LikeLike

]]>LikeLike

]]>LikeLike

]]>I glossed over the four games bit in my explanation because it didn’t make sense to me either at first glance. Even I know that 4 x 60 is only 240.

But glossing over medieval scoring tidbits is how I got into this mess in the first place, so I did a little digging about the meaning of the number 4 in medieval times.

Turns out that in medieval times the number 4 represented the 4 corners of the Earth (among other things, if this source is to be believed — https://web.cn.edu/kwheeler/documents/Numerology.pdf).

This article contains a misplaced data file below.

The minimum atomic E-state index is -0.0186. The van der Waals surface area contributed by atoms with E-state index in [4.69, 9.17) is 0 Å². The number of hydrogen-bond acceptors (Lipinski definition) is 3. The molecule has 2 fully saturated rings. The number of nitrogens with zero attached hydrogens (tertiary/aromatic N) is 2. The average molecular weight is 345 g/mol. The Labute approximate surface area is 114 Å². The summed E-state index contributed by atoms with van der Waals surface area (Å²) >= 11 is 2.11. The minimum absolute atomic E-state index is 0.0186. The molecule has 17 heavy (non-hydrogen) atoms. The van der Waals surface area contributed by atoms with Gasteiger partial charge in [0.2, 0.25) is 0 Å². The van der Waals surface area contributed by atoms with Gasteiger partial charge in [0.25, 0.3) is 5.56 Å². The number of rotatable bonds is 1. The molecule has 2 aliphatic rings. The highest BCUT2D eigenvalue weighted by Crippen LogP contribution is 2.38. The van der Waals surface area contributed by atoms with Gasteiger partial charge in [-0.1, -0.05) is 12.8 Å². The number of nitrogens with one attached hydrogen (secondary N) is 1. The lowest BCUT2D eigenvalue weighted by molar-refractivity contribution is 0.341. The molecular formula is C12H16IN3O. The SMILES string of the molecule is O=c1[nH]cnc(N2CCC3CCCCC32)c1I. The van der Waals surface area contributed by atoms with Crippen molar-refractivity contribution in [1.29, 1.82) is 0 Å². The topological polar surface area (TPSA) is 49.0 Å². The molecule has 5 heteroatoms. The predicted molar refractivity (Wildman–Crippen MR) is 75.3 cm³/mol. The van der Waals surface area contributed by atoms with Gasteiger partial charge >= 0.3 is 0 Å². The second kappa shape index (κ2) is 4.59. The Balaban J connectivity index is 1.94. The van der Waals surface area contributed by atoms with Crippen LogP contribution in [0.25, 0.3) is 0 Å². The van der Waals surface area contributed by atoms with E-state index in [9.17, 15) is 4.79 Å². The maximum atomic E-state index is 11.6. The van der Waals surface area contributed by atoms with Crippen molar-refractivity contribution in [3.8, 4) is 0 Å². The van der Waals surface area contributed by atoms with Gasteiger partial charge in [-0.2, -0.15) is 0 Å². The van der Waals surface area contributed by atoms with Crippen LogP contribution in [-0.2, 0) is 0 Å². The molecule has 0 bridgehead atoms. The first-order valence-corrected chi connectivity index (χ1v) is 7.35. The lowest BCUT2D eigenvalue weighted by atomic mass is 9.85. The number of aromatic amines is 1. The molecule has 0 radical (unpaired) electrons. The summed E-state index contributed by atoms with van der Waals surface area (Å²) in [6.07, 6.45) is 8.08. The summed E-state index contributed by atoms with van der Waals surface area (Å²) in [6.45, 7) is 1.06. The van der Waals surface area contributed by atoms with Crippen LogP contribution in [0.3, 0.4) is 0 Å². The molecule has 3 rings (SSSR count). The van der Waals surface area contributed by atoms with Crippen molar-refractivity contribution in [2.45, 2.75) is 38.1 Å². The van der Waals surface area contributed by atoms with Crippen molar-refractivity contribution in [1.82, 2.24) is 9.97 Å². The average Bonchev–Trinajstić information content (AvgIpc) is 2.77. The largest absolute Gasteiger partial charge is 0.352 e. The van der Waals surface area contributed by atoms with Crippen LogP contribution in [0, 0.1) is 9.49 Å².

So if we carry our astronomical reasoning for the original scoring system of tennis a bit further, perhaps the six sets of four games each were designed to represent the orbits of the heavenly bodies around the four corners of the Earth. Winning 6 sets of 4 games each would have meant you’d successfully completed your 360 orbit around the 4 corners of the Earth.

That’s got to be at least as plausible as the rest of it, right? 😉

LikeLike

]]>Yeah, the Nine-Year-Old pointed that out immediately while we were walking home from school. I can’t believe I missed that. Couldn’t do a darn thing about it while we were walking either. Longest walk ever. Clearly, I’m going to have to start having her read these things before I hit publish.

LikeLike

]]>LikeLike

]]>